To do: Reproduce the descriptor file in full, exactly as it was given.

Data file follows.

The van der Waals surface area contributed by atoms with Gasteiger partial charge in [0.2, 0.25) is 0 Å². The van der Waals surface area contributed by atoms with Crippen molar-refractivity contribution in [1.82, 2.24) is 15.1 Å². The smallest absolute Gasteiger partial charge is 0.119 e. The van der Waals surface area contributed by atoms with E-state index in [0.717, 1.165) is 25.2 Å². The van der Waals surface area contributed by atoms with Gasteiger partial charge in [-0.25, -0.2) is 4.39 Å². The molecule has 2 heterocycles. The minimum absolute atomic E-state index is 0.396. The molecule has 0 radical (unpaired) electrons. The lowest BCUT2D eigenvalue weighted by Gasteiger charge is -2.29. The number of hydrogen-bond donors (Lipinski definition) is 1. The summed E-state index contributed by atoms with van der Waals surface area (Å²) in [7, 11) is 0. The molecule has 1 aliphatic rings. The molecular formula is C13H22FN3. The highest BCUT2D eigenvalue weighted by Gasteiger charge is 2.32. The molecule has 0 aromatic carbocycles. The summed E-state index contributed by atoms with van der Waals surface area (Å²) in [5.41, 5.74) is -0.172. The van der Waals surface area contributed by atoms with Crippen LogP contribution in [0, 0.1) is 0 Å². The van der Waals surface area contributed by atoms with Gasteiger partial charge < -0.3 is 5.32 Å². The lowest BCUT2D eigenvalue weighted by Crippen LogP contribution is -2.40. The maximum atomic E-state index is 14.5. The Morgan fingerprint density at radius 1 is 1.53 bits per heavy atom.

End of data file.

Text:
The van der Waals surface area contributed by atoms with Gasteiger partial charge in [0.2, 0.25) is 0 Å². The van der Waals surface area contributed by atoms with Crippen molar-refractivity contribution in [1.82, 2.24) is 15.1 Å². The smallest absolute Gasteiger partial charge is 0.119 e. The van der Waals surface area contributed by atoms with E-state index in [0.717, 1.165) is 25.2 Å². The van der Waals surface area contributed by atoms with Gasteiger partial charge in [-0.25, -0.2) is 4.39 Å². The molecule has 2 heterocycles. The minimum absolute atomic E-state index is 0.396. The molecule has 0 radical (unpaired) electrons. The lowest BCUT2D eigenvalue weighted by Gasteiger charge is -2.29. The number of hydrogen-bond donors (Lipinski definition) is 1. The summed E-state index contributed by atoms with van der Waals surface area (Å²) in [7, 11) is 0. The molecule has 1 aliphatic rings. The molecular formula is C13H22FN3. The highest BCUT2D eigenvalue weighted by Gasteiger charge is 2.32. The molecule has 0 aromatic carbocycles. The summed E-state index contributed by atoms with van der Waals surface area (Å²) in [5.41, 5.74) is -0.172. The van der Waals surface area contributed by atoms with Crippen LogP contribution in [0, 0.1) is 0 Å². The van der Waals surface area contributed by atoms with Gasteiger partial charge < -0.3 is 5.32 Å². The lowest BCUT2D eigenvalue weighted by Crippen LogP contribution is -2.40. The maximum atomic E-state index is 14.5. The Morgan fingerprint density at radius 1 is 1.53 bits per heavy atom.